The HR team huddle — The five issues around retention we’re seeing across the board right now

This month we’ve been talking about the ‘R’ word — retention. Our clients are currently sharing stories and challenges of not only attracting great staff, but keeping them — especially high performers. 

Here are the top five issues around retention that are floating about each office right now. 

1. Technology and decentralised working

Since COVID, a shift has occurred in how we work. With the majority of workplaces now offering working-from-home options or a hybrid approach to work, this has meant more flexibility and time freedom for workers. 

However, managing teams remotely and keeping teams engaged when there is less in-person interaction has posed a challenge. 

Bespoke HR’s Managing Director, Paulette Kolarz says the shift has had a profound impact on staff retention. 

“How are people learning and developing on an ongoing basis when you are missing out on the ‘spur-of-the-moment’ opportunities to help develop people?” she says. 

“You can no longer just pull people into an office for a quick informal chat and there’s now a sense of personal disconnect we’re experiencing across teams from having meetings and interactions over a screen.

“As a result, there’s less opportunities for development and growth, paired with a sense of disconnect and isolation which is affecting retention rates.” 

2. Fallout from COVID — shifts in perspective, priorities and importance of work 

Since COVID, there has been a significant shift in mindsets around work. We have been aware the Great Resignation has been happening, and its underpinning drive has been from realising there is more to life than just work. 

Paulette says instead of trying to fight this (and fight a losing battle), it’s going to be more beneficial for business owners and managers to lean into this shift. 

“Leveraging the changes in technology and allowing more flexible work is one thing, but if you can also ensure staff feel valued, heard and have a sense of belonging at work, you can create meaning within the workplace so people don’t feel like your workplace is ‘just a job’.” 

3. Greater expectations placed on employers

Business owners used to be relied upon for providing a stable income and a place to work, but now it’s commonplace for employees to expect flexibility in working, great pay, remote working, benefits, a great workplace culture, great team (and the list goes on!). 

Are these expectations fair on employers?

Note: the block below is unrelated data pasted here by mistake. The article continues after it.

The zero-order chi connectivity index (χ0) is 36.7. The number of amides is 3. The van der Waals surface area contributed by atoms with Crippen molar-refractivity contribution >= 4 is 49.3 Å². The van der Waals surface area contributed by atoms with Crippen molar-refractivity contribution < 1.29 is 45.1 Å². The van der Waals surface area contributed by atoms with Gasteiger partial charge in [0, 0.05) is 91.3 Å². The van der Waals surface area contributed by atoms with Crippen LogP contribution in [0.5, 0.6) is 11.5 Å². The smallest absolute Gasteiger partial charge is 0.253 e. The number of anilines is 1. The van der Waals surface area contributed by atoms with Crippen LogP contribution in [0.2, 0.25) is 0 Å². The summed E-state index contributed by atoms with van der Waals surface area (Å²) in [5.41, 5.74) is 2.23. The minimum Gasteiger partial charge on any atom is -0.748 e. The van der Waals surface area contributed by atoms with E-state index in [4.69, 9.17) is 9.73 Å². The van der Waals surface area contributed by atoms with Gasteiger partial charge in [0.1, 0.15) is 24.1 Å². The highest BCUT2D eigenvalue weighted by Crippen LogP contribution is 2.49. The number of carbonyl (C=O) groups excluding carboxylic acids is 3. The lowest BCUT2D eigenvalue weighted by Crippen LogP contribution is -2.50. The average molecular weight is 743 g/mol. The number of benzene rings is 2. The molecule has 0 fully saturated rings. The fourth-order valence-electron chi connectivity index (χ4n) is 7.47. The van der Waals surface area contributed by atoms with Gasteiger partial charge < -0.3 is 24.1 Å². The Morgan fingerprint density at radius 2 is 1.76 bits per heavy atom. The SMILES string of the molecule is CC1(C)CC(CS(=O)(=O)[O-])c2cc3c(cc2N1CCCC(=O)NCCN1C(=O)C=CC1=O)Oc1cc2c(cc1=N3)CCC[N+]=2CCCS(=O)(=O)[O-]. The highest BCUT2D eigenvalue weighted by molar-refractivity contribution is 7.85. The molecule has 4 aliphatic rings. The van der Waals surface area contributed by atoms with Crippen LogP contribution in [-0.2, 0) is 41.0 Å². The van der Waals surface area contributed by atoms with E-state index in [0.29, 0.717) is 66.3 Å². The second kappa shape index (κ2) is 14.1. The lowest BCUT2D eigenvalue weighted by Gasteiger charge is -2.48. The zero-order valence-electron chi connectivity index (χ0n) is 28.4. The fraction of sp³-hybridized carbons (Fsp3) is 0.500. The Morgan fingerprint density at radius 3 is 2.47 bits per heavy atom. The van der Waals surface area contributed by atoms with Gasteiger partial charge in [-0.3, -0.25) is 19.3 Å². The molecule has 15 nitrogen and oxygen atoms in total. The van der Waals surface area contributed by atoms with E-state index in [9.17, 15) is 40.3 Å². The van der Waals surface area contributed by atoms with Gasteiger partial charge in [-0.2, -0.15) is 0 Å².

“Keeping people happy and motivated has never been more difficult,” says Paulette. 

“The number of things people are managing right now are hard — from families, to changing circumstances, to mental health, to multiple commitments. Given we spend so much of our time at work, work is naturally going to experience the brunt of any personal things going on.

“Fuses seem to be a lot shorter, the ability for people to tolerate things is less, and more things are being noticed. It’s important for employers to be able to provide a sense of understanding and care around personal circumstances in a bid to retain great staff.”

4. ‘The grass is greener’ mentality 

With broader accessibility to roles on a global scale thanks to decentralised working, although this has broadened the spectrum and calibre of candidates for businesses, it has also created a highly competitive market. 

Staff are beginning to ask the question — “what else is out there?”

People are not looking to stay at a company for ten years any more,” says Paulette. 

“In 2022, we’re normalising not making ‘exit’ a dirty word, but investing in effective succession planning to support people to thrive in an organisation, and also come to their own decisions about moving on earlier than later if they no longer feel challenged. 

“It doesn’t mean it’s the end of the world when a person decides to try something new, and it’s admirable for staff to acknowledge when they don’t feel like a right fit for a role or company.”

5. Job instability and the need for multiple income streams 

Paulette says people don’t want stress of 40 hours a week anymore, especially if their role is unstable.

“No longer are people putting all of their eggs in one basket anymore; cutbacks and redundancy are so normal that people have now safeguarded themselves by having multiple income streams. 

“It is now not uncommon for people to have three or five different career prospects. People are willing to walk away from a career if it doesn’t excite them and take the risk to niche down when it comes to their skillsets through freelance work, contracting, starting small businesses and leveraging social media channels to reach out to aligned clientele.

“We’re living in a time where having a full time job exercises the same amount of risk and provides about the same level of job security as starting a new business.”

Want to learn more about how you can increase your retention and create rewarding incentive schemes in your business? Reach out to one of our experienced People & Culture specialists today for a free chat. Email us at